The World's Oldest Oppression | CBE International

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The World's Oldest Oppression

A glimpse into the realities of prostitution

Most people live each day eating, drinking, going to work, making plans for every moment, and patiently anticipating that much-needed vacation. They’re never worrying about where they are going to lay their head each night. Yet this way of life is in stark contrast to the lives of sexually exploited women and girls. 

Trafficked women and girls can’t think about tomorrow or the day after tomorrow. The only certainty is the abuse and degradation that is guaranteed with every paid rape they endure. Tomorrow is the furthest thing from your mind when you know that you may not even survive through today. In order to survive in “the life” of prostitution you must live from minute to minute, think on your feet, always be alert, knowing that at the whim of your next “trick,” any moment could be the last beating, rape, or torturous assault—the one that finally takes your hopeless life forever. 

Many people don’t understand the world of trafficked women because they imagine prostitution is something other than what it really is—the purchase of a woman or girl’s body for sex. Some people move away from reality and tell themselves, “It’s okay because she’s getting paid,” or, “She wouldn’t do it if she didn’t want it, so it can’t be bad.” Many believe it is a free choice, and that perhaps it should even be legalized. After all, prostitution is the world’s oldest profession, right? I say that it is the world’s oldest oppression

These are all just delusional figments of the imagination used to make ourselves feel better about the heinous injustice of purchasing another human being’s body. The reality is, prostitution is a multi-billion dollar industry. The reality is that in the United States, the average age of entry into prostitution is between twelve and fourteen years old, and in some parts of the world, it can be as young as three to five years old. This is not a choice. The reality is that a man pays money to use her; she is no more to him than a toilet for his relief. This is the experience of an exploited woman.

Many people are deluded into thinking that prostitution is harmful only when it entails physical violence, such as beatings, pushing, and hitting. But this is a lie. You must understand that even if there were not physical violence involved at all, the very act of prostitution is abusive and exploitative. A prostituted woman or girl must have sex with seven to ten men daily (as reported by domestic victims in the U.S. as their daily quota set by their pimp). She must comply with the demands of the buyer, and very rarely has the freedom to decline his requests, regardless of how twisted or sadistic they may be. Every act of prostitution is an inner invasion of her body, mind, and spirit that touches the core of a woman’s soul.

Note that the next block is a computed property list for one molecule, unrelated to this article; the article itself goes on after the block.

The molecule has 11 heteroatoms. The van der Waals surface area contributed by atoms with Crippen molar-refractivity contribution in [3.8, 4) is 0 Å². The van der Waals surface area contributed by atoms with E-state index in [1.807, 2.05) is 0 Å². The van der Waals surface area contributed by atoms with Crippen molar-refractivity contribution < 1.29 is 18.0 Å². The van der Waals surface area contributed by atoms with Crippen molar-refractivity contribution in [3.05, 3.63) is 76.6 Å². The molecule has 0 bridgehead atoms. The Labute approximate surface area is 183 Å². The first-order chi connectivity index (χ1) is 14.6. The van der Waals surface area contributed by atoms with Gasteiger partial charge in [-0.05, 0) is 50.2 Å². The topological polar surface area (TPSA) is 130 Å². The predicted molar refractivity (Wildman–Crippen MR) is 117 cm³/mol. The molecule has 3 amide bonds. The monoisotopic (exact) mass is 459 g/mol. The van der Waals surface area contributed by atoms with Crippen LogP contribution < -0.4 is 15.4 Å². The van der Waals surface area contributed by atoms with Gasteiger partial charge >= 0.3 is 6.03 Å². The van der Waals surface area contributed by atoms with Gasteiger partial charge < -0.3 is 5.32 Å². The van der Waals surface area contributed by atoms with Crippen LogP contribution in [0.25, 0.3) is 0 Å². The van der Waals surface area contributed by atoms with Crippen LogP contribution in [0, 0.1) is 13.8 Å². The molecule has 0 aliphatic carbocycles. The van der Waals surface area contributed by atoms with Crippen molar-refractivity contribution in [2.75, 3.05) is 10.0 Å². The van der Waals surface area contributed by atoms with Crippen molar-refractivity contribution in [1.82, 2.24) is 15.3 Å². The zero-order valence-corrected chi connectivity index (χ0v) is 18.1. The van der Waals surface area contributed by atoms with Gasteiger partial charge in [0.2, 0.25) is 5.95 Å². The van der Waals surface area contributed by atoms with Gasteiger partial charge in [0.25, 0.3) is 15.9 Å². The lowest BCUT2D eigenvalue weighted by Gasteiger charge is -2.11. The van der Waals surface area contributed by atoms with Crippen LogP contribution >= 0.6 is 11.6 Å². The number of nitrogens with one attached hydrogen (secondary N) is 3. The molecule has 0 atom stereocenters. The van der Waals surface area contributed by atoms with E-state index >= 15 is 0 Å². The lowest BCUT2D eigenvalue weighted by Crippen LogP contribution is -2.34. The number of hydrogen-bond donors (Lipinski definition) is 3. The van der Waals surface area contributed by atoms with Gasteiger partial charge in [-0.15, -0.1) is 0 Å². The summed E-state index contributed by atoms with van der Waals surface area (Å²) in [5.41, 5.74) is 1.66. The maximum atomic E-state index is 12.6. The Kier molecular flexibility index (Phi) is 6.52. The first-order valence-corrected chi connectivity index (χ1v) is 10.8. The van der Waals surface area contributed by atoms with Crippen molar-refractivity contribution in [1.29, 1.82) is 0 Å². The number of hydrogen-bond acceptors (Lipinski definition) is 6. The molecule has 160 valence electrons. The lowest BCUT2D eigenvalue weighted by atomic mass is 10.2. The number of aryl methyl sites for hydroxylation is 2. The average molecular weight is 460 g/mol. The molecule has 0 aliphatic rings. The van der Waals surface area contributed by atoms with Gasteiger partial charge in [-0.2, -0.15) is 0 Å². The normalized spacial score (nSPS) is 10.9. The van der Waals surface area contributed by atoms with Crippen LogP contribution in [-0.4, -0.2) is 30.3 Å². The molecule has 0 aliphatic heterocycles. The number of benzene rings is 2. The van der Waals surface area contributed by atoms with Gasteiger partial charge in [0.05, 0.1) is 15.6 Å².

Every day—every second—a prostituted woman or girl becomes less and less of who she was created to be and more and more incomplete. Prostituted women and girls state that there is an emptiness deep within them that they just can’t seem to replenish. Yes, you can begin to heal, but you will never forget the memory of every part of your body being penetrated in some way by one man, then another, and still another, throughout the course of each day. The consequences are devastating, and many women and girls never fully recover from being sexually exploited. The mental, physical, and spiritual scars can last a lifetime.

Prostitution wounds all of our souls by teaching us delusions about who we are. It tells us that women and girls can be bought, sold, or traded at any time. If not bought or sold, they can be raped. They can be beaten and even murdered as long as one “pays” to do so, because women and girls used in prostitution have surrendered their humanity. Being sexually subjugated to men is somehow part of a woman’s core worth and purpose. It teaches us that it’s alright for men to be abusers, so long as they pay. It says that “boys will be boys”—that men are entirely controlled by their sexual temptations, no matter how twisted. That’s just the way it is. 

In my own recovery, the answer was spiritual. There is only one way to overcome the wounds of prostitution and the lies it spreads about who we are and what we are for. There is only one path to full recovery and redemption, and only one person who could make me whole and complete again. That person is Jesus.

We need to open our eyes. We need to understand what has been happening to our sisters and daughters for too long. We need to understand that patriarchy has been allowed to flood the world with preconceived ideas about the role of women, our status, who we are, and our worth. It is because of patriarchal beliefs that women throughout the world have been and continue to be hurt in every imaginable way. God did not create men to force women to be subservient to them. He said that woman would be a helper to him, not a servant. A companion, not a slave. Not above him, not below him, but side by side with him.

Until men and women are able to come together and see each other as equal, there will never be a time when women and girls are not sold, abused, and exploited as property. 

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CBE advances the gospel by equipping Christians to use their God-given talents in leadership and service regardless of gender, ethnicity, or class. Together with supporters and ministry partners from 100 denominations and 65 countries, CBE works to inspire and mobilize women and men with the Bible’s call to lead and serve as equals.

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